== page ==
For the past several months, I’ve been conducting interviews with leading UFO researchers from countries around the world in an effort to paint a clearer picture of global UFOlogy today.
This week, our global UFO trek transports us to the idyllic setting of Norway, and to filmmaker Terje Toftenes, who has explored the UFO enigma in his acclaimed documentaries The Portal: The Hessdalen Light Phenomenon and The Day Before Disclosure.
RG: Who have been the defining figures in Norwegian UFOlogy over the past 70 years, for better or for worse, and why?
TT: As the main investigator of the Hessdalen UFO-phenomenon and an internationally established lecturer on these topics, Dr. Erling Strand is certainly a defining figure in Norwegian UFOlogy. Also important are Mentz Kaarbø and Ole Brænne for their role as editors of the only Norwegian UFO magazine since the seventies. Being the present leader of Norwegian UFO Center, Oftedal is a significant figure. This list should also include individuals such as Kenneth Jacobsen and Arnulf Løken, who are long-time leaders of local UFO groups. Also worthy of inclusion are Bjørnar Hvidsten, an Oslo-based event organiser and UFO activist, and Terje Wulfsberg, a Westcoast-based event organiser and UFO activist. I would also include myself as the producer of two internationally rewarded documentaries on the UFO subject: The Portal – The Hessdalen Light Phenomenon and The Day Before Disclosure, both of which are available on Vimeo through my website.
RG: Aside from the anomalous lights often sighted around Hessdalen, what do you consider to be the most compelling Norwegian UFO incident on record, and why?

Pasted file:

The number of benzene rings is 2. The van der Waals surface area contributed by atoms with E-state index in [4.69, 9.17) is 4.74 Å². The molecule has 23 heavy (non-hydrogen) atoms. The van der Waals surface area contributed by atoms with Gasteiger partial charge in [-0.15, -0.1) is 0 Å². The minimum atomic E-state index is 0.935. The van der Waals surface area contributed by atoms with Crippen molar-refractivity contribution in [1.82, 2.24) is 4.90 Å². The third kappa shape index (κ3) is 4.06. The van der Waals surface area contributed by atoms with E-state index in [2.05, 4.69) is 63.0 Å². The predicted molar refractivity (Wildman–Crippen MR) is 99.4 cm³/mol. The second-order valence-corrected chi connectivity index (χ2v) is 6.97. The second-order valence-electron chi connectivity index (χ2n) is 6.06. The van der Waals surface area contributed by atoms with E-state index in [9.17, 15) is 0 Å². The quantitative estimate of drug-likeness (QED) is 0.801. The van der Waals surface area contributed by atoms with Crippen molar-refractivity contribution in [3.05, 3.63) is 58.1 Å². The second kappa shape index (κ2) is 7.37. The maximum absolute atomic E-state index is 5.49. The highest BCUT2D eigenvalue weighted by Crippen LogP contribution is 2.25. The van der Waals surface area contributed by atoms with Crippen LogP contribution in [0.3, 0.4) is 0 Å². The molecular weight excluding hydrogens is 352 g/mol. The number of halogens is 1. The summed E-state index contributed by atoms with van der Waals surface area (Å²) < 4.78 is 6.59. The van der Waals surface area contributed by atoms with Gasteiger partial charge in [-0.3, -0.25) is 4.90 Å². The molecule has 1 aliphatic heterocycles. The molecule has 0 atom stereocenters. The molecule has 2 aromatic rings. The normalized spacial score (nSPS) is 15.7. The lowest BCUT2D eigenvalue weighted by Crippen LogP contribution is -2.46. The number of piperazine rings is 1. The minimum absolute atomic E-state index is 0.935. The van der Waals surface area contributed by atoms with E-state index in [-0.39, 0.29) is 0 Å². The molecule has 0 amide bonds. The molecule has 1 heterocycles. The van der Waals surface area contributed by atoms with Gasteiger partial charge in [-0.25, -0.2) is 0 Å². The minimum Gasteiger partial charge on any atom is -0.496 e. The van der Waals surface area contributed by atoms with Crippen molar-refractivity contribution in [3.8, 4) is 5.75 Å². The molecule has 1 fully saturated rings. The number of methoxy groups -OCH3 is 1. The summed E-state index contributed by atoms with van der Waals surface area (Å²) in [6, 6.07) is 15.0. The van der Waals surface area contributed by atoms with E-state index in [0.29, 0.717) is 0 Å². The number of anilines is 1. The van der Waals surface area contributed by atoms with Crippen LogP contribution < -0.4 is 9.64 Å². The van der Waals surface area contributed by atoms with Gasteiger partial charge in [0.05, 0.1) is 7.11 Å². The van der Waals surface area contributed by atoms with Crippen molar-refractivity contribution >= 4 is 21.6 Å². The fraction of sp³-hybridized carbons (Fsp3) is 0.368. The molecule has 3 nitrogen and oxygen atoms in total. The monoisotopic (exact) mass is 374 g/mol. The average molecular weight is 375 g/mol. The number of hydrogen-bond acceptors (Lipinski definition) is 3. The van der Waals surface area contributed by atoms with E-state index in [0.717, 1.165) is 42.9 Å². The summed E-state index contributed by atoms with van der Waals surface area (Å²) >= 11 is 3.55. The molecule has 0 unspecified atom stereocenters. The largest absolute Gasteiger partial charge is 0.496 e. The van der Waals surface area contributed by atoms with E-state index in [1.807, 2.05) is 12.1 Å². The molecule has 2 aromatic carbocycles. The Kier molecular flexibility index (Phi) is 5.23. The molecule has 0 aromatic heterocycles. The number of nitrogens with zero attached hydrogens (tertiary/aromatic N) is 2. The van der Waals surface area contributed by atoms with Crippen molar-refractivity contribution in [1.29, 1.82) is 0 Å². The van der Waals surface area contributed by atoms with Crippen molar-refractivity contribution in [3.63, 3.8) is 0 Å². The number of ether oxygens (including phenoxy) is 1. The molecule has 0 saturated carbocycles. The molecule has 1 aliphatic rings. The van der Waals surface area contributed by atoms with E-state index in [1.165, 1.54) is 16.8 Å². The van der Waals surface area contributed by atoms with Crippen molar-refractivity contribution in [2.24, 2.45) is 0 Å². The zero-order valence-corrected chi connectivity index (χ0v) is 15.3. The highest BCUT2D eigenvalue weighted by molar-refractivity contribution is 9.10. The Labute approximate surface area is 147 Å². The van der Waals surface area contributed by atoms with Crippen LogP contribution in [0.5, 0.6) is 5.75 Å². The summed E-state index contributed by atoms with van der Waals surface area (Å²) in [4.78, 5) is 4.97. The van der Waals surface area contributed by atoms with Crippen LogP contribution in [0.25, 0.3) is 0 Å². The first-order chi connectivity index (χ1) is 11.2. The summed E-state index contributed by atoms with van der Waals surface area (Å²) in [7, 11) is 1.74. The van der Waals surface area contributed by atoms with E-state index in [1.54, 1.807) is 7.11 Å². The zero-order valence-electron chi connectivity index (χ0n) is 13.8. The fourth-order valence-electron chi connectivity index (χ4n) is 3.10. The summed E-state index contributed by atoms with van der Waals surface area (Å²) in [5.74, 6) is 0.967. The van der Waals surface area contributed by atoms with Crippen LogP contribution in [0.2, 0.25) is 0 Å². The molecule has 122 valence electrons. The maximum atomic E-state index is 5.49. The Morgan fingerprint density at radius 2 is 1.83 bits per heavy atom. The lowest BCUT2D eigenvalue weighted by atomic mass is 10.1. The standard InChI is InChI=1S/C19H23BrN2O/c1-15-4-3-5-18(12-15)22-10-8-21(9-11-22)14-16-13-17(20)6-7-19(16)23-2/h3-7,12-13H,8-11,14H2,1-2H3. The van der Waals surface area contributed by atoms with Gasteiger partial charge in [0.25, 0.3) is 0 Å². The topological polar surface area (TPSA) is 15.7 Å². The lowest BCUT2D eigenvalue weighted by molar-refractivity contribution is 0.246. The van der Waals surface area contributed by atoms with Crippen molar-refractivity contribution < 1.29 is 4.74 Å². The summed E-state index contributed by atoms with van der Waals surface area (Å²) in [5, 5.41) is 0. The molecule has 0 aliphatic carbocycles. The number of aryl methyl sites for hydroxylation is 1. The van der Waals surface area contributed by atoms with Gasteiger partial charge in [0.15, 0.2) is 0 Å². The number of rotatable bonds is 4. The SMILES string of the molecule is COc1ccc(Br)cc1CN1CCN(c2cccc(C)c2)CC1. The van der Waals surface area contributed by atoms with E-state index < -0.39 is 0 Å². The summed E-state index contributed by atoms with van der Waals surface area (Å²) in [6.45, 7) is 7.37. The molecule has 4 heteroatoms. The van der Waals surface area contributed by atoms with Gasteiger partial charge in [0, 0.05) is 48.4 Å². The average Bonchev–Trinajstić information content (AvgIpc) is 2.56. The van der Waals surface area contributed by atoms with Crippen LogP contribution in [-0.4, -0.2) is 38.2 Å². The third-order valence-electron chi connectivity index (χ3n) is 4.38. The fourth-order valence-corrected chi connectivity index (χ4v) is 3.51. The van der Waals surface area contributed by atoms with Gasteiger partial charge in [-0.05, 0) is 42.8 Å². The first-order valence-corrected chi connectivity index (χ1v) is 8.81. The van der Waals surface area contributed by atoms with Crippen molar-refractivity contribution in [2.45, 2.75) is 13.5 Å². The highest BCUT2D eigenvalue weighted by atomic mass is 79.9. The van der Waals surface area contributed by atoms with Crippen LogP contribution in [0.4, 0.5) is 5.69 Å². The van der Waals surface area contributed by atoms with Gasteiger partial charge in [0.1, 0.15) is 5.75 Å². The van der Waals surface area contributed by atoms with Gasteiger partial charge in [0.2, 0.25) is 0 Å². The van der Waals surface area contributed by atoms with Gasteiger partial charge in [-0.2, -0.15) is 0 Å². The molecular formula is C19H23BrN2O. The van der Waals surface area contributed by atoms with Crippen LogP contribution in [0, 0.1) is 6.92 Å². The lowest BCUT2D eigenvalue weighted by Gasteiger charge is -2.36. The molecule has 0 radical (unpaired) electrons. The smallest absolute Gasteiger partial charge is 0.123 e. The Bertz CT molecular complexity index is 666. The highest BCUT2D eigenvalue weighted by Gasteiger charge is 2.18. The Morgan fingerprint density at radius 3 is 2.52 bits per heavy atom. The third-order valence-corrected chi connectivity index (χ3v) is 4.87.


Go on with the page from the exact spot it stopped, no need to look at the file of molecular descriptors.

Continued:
TT: There are so many, from the “Ghost Rockets” of the 1940s, to several reports of close encounters with landed craft and face-to-face meetings with ETs. Many retired airliner pilots I have met with have told me privately about numerous incidents with UFOs during their careers.
RG: Why is Hessdalen so important? What clues, if any, might it offer as to the underlying nature of the UFO enigma?
TT: Hessdalen received national attention from February 1981, as reports came of daily observations of lights and structured craft moving up and down the small valley. For more information about this, I would recommend my documentary, The Portal. Hessdalen has been visited by many researchers and scientists from all over the world, among them Dr. J. Allen Hynek, who proclaimed that Hessdalen was a “UFO-laboratory” due to the high frequency of observations there in the 1980s.
RG: Is Hessdalen still an active area for UFO sightings?
TT: Yes, still active but not as much so as in the 1980s and 1990s.
RG: What is the Norwegian government’s official stance on UFOs? When was the last time it issued a statement on the subject?
TT: The subject of UFOs doesn’t seem to be a noticeable to our government, and I cannot recall any comments made by any officials.
RG: Does the Norwegian Ministry of Defence have an official UFO investigations unit?
TT: Not to my knowledge.
RG: Has the Norwegian government shown more or less transparency on the UFO subject than the US government?
TT: No files have been released from our government. It’s simply not a topic here.
RG: Does Norway have a national UFO investigations organisation today, and how many smaller Norwegian UFO groups are you aware of?
TT: We have a group called Norwegian UFO center that collects reports and presents them in their magazine, together with articles on the subject. It is published four times a year. Some smaller private groups of engaged people have been organised over the years, but nothing significant. Actually, just recently, in May 2019, we had a full-day conference on the UFO subject in Oslo, and it gathered 100 attendees. Not bad!